by Wendy McLaughlin, Health and Wellness Consultant at LifeWorks
February brings with it a number of holidays and observances, from Groundhog Day and President’s Day in the U.S. to Valentine’s Day throughout the world. But as we celebrate love, Washington’s birthday, and everyone’s favorite groundhog, Punxsutawney Phil, a national health observance goes unnoticed by most.
In addition to all of these light-hearted holidays and observances, February is National Heart Month. First declared by former President Obama back in 2015, the annual campaign is designed to bring awareness to cardiovascular disease, including heart disease, stroke, and high blood pressure.
Despite being widely-known as the nation’s leading killer, this national health observance often gets overlooked. But consider this: in the time it took you to read up until this point, someone in the United States has had a stroke.
According to the American Heart Association’s 2017 Heart Disease and Stroke Statistics Update, every 40 seconds, on average, someone in the U.S. has a stroke. And someone dies of a stroke every 4 minutes.
This is the harsh reality of heart health today. The good news is HR professionals and employers can do something about it.
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In honor of National Heart Month, here are some common areas that affect heart health and a few heart-healthy ways to approach employee wellness:
1. Diet and Exercise
Maintaining a healthy weight helps you maintain a healthy heart. In fact, a recent study published in Cell Metabolism found that losing just 5% of body weight can lower risks for developing cardiovascular disease. If you weigh 200 pounds, that’s a mere 10 pounds to lose.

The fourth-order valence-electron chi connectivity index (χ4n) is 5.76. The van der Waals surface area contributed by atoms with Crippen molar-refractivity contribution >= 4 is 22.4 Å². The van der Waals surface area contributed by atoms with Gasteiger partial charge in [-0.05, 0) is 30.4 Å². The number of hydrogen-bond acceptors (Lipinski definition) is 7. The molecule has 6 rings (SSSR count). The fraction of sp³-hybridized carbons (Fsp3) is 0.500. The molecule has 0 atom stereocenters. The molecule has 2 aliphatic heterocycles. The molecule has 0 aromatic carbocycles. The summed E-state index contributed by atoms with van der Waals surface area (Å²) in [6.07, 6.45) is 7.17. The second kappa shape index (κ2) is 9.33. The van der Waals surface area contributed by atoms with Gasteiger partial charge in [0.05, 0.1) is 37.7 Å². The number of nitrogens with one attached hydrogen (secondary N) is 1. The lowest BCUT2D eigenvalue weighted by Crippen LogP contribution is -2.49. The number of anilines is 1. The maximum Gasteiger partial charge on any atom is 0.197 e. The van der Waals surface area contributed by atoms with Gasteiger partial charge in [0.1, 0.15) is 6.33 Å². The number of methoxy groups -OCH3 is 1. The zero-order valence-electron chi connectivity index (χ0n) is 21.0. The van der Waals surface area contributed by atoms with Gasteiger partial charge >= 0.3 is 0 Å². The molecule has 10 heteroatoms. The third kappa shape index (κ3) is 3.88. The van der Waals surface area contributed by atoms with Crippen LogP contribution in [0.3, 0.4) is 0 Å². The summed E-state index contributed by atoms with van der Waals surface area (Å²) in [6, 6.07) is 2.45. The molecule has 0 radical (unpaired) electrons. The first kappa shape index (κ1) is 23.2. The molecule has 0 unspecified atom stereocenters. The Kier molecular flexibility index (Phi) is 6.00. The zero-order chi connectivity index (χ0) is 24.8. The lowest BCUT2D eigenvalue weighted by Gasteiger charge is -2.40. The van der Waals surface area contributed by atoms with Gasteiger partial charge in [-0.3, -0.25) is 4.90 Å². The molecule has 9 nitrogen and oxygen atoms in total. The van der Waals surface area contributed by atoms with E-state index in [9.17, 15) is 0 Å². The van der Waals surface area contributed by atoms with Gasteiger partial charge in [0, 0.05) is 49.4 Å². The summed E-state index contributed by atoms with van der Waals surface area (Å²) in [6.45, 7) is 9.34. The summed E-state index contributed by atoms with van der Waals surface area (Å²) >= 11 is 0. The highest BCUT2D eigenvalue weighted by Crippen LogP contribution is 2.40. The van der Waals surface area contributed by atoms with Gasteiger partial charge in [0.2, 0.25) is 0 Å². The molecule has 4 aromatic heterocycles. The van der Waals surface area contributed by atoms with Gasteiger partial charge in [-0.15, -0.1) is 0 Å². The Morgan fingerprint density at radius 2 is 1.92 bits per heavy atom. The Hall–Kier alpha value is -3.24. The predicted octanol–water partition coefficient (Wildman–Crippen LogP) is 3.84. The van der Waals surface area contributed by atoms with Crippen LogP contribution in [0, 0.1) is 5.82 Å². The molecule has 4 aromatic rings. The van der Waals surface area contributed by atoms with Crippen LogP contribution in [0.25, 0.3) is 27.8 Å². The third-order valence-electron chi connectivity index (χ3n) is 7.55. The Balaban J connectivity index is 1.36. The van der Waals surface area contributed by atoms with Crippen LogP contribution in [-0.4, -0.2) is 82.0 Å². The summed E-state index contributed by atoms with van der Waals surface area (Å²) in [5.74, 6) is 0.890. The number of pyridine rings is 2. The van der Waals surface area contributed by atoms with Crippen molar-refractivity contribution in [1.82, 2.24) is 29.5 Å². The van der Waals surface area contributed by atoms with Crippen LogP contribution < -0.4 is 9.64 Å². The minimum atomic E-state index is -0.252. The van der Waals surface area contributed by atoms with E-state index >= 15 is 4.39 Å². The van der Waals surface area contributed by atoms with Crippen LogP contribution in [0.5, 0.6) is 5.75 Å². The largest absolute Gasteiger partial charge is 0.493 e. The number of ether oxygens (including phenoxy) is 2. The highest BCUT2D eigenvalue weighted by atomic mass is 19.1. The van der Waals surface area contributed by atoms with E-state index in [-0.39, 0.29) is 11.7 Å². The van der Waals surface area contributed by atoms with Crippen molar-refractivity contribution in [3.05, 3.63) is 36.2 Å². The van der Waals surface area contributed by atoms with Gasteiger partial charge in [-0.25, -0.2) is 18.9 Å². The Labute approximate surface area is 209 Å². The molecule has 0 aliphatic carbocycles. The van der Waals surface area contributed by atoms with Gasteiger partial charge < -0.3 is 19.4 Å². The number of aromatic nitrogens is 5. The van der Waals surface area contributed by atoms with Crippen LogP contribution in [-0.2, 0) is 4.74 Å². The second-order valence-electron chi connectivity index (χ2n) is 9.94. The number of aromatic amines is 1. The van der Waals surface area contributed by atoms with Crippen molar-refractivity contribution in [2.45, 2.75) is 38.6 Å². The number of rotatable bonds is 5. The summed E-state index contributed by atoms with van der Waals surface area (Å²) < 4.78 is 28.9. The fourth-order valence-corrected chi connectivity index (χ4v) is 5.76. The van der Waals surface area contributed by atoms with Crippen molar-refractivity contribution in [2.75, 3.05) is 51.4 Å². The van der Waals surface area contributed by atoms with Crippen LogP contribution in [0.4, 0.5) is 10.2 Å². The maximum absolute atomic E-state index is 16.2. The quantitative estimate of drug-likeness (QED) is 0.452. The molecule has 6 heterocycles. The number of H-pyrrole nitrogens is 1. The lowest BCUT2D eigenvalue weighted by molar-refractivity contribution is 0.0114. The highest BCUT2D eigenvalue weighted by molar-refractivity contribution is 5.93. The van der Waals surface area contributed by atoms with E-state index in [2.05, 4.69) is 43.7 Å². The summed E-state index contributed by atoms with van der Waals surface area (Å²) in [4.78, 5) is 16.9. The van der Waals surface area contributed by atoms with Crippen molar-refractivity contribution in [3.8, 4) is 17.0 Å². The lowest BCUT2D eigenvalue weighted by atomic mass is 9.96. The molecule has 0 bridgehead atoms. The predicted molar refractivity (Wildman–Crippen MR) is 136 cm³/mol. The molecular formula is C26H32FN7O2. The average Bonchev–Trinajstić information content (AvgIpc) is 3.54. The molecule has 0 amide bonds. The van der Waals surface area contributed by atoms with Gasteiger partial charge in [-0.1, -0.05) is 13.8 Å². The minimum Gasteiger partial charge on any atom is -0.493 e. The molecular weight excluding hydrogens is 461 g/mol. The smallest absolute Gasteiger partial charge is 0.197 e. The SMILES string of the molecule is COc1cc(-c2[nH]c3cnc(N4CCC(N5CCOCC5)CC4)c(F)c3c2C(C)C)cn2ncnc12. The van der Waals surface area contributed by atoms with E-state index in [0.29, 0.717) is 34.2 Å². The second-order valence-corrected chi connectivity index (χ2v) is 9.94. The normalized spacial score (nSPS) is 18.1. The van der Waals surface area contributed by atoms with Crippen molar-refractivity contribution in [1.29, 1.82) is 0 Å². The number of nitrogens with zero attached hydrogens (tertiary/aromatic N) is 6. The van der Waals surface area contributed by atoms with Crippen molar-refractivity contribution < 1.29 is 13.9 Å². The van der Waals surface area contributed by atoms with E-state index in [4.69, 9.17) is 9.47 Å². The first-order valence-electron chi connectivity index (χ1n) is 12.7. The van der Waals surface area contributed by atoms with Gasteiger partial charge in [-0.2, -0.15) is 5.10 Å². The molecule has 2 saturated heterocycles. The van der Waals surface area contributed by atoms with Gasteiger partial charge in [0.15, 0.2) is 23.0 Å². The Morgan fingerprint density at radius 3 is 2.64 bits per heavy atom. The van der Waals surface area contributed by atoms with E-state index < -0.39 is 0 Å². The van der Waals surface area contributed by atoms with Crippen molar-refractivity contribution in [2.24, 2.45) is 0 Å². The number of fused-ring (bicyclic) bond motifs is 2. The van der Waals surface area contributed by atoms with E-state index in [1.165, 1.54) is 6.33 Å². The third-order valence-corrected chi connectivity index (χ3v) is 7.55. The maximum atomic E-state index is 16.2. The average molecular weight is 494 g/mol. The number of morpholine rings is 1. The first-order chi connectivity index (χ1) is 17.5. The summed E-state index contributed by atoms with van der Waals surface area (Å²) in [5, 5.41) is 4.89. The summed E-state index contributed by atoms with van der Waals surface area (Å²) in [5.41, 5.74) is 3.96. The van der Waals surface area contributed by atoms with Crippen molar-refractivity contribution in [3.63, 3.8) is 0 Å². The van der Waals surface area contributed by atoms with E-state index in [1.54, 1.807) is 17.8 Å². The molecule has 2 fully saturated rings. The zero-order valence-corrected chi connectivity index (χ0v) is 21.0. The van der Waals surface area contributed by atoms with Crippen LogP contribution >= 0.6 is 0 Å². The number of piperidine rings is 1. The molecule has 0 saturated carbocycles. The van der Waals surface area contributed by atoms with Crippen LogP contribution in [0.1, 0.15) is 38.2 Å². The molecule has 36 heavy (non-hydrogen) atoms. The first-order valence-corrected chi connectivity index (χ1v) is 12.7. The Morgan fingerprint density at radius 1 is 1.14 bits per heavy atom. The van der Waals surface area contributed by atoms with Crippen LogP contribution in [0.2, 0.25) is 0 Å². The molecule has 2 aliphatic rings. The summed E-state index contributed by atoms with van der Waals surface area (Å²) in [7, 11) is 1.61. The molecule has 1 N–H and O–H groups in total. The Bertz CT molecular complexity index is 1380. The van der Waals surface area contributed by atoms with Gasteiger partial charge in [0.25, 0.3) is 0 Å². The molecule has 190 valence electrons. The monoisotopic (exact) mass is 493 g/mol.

Fortunately, diet and exercise is something many companies already address with their employee wellness programs.
Employee wellness tip: Traditional wellness programs address diet and exercise in the form of on-site gyms or healthy snack options. While these initiatives are on the right track, they don’t necessarily hold employees accountable.
And sometimes, a bit of accountability is all that’s needed to stay on top of our health.
To add an accountability factor to your employee wellness program, consider creating wellness challenges the whole team—or even family members—can participate in, such as a team field day or walking meetings.
For example, The Motley Fool, which topped Glassdoor’s Best Small and Medium Companies to Work For in 2015, makes fitness a part of their company culture.
Their wellness culture is supported by five programs, which consist of weekly yoga, quick 5-minute workouts every day, and monthly culture outings that involve hiking, snow-tubing, or attending Colorado Rockies games. Because these programs are focused on teambuilding, employees will hold their peers accountable for participating.
To further keep employees motivated, gamify your wellness program using fitness trackers. This allows employees to track their physical activity and see where they stand in company leaderboards.
Most of us have seen—and been scarred by—an antismoking public service announcement featuring a smoker’s heart or lungs versus that of a nonsmoker’s. It isn’t pretty. Yet, the effects of smoking continue to plague workers today.
A report by the U.S. Department of Health and Human Services found that smokers are more likely than nonsmokers to develop coronary heart disease and stroke. In fact, it’s estimated to increase the risk for heart disease and stroke by two to four times.
Employee wellness tip: If you notice a lot of your employees frequently take smoke breaks, it might be worth adding a smoking cessation program to your employee wellness offerings.